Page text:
(L-R) Ms Christine Brown and Prof Adrian Barnett
(L-R) Ms Christine Brown and Prof Adrian Barnett




A range of clinician, hospital and patient factors contribute to the provision of hospital treatments and care that may not always afford the best outcomes for older patients near the end of life. One-third of patients are estimated globally to receive non-beneficial treatment at the end of life. The InterACT study will evaluate whether raising doctor awareness of the risk profile of their older patients improves patient outcomes.



Ms Christine Brown 
Professor Adrian Barnett

Australian Centre for Health Services Innovation (AusHSI)
Centre for Healthcare Transformation, Queensland University of Technology (QUT), on behalf on the InterACT study team




The InterACT study is funded by a National Health and Medical Research Committee (NHMRC) Partnership grant to evaluate whether notifying clinicians when their older patients belong to an at-risk population for receiving non-beneficial care promotes care review and appropriate care pathways.  To identify patients who belong to the at-risk population, the InterACT study uses the ‘Criteria for Screening and Triaging to Appropriate aLternative care’ (CriSTAL) tool, which has shown predictive validity for short-term mortality in older patients, and the ‘Supportive and Palliative Care Indicators Tool’ (SPICT), which has been associated with one-year mortality.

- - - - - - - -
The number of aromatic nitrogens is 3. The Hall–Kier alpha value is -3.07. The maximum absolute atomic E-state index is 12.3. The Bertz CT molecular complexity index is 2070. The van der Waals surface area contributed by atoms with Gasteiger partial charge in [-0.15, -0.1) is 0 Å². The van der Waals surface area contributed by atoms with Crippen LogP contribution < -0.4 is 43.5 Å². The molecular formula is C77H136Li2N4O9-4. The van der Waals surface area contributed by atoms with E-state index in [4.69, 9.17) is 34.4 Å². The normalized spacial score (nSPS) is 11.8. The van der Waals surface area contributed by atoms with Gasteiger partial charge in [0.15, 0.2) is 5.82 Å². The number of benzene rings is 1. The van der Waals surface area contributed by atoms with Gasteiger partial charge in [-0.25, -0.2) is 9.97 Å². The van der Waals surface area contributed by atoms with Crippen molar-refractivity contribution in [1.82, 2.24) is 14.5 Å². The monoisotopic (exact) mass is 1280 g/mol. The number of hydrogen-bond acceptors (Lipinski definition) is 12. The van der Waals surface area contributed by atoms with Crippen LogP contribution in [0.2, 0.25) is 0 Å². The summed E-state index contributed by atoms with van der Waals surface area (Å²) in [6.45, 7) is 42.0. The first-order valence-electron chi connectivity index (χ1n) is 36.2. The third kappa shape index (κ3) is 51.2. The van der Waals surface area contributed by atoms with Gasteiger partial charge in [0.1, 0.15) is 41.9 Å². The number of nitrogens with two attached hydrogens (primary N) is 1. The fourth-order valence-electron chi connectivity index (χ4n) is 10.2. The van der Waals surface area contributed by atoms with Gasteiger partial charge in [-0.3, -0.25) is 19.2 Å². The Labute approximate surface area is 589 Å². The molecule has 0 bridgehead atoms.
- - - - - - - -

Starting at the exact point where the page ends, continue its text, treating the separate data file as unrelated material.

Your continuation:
Fourteen medical teams from three major Queensland public hospitals are participating in the study, which ends in June 2021. All patients aged 75 years or older who are admitted to one of the participating medical teams have their medical record screened by a trained nurse auditor using the CriSTAL and SPICT tools.  A notification is sent to the treating doctor of all patients deemed at-risk, which aims to trigger a clinical review and response. Agreed clinical responses include further review of each patient on the appropriateness of their current treatments and their wishes for future treatments.

The study will screen over 8,000 patients aged over 75 years with, so far, approximately 6,000 of these identified as at-risk. The study aims to discover if this screening and notification will improve patient outcomes, which include impact on length of hospital stay, intensive care unit admission and associated cost consequences. The aim is to provide better understanding of this patient cohort to inform future allocation of resources for frail older hospital patients.


Read the InterACT protocol paper here.

For more information visit: https://www.aushsi.org.au/research/aushsi-research-projects/the-interact-trial-intervention-for-appropriate-care-treatment/